I was at Microsoft's high concept "Project Natal Experience" event last night. Like almost all the assembled guests, I came away shaking my head.
It was easily the most baffling and bizarre gaming event I've attended. The clash of whimsical performance art and ultra-casual gaming left many of us asking just what the hell Microsoft was up to.
Garbed in white ponchos with oversized shoulder pads, the throng of media and industry people squeezed onto the floor and surrounding tiered seats was a ridiculous sight. I was on the standing room only floor area where dancers dressed in nymphlike outfits tumbled and shimmied all around. It was a bemusing experience.
A voice bellowed out that technology has been using us for too long. It then asked a question of epically vacuous proportions: what if the future of humanity... was humanity itself?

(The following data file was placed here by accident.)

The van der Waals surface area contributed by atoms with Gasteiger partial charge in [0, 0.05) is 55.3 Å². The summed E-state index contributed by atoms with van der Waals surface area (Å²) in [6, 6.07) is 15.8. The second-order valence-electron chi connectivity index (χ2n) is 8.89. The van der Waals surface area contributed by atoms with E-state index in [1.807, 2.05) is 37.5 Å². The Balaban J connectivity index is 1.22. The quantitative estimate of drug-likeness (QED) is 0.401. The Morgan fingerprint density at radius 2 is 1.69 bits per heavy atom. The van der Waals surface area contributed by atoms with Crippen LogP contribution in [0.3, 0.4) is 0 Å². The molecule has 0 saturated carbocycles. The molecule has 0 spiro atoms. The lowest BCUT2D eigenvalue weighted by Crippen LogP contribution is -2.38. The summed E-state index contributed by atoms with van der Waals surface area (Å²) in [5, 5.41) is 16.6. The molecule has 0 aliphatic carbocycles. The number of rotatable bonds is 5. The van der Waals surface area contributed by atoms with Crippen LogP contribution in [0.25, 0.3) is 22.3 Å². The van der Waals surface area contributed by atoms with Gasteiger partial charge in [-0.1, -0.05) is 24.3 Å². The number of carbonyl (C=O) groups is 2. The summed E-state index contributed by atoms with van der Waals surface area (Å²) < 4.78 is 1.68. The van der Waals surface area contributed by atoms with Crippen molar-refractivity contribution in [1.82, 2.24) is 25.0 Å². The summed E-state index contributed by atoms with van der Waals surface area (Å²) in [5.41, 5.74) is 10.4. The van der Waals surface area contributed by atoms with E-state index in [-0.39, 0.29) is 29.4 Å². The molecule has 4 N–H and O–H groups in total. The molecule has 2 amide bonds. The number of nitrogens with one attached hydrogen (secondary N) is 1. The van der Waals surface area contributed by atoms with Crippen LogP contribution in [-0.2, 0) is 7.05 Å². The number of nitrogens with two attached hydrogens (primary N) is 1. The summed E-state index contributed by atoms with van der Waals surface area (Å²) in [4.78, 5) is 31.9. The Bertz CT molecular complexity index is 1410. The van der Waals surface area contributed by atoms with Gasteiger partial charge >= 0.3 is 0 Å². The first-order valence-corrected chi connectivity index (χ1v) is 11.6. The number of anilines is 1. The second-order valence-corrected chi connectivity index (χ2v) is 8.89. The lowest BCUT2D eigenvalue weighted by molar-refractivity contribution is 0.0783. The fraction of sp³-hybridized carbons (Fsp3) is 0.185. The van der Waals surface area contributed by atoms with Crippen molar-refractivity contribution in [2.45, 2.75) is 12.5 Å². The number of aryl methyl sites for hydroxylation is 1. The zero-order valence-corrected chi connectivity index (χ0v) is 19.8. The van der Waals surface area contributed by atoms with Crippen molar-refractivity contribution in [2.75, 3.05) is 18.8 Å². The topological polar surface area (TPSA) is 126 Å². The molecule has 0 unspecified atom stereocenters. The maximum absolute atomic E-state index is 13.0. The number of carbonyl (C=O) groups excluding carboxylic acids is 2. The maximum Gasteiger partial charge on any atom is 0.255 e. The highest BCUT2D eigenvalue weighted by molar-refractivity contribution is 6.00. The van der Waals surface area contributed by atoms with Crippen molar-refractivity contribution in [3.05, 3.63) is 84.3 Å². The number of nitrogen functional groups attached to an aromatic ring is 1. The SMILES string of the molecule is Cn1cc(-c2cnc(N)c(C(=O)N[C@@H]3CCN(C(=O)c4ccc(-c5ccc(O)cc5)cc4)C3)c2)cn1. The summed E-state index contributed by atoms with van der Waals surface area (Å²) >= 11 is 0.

A little boy climbed the mountain set up as a stage at one end of the room. At each step he pulled out an Xbox controller and played a traditional Xbox game: Banjo-Kazooie: Nuts & Bolts, Kameo and one I didn't recognised. When he reached the top, he no longer needed a controller.
And Kinect was unveiled.
The Cirque du Soleil dancers gave way to a plastic nuclear family, perma-grinning their way through a series of unnamed Kinect titles. We watched kids driving karts by leaning left and right; mum doing her daily workout; dad running on the spot in the 100m sprint.
It soon became clear that there was a disconnect (pun intended) between the event and its audience. A room full of traditional gamers was inevitably cynical about such casual games. But that's the thing: they're not for us.
Kinect is for your mum, your grandad, your four year old kid who has never played games. At least, that's what the lineup of launch titles tells us.
Kinect is about tapping into a wider audience than gaming hasn't been able to interest before.
And that's why Microsoft held this event. It was done for TV. This event is being shown in primetime TV all over the world. People who don't care for games will tune in to see Cirque du Soleil. And, Microsoft hopes, they'll see this Kinect thing and think "Hey, that looks like fun."
More importantly, they'll think "Hey, I can do that."
Whether Microsoft is right about that remains to be seen.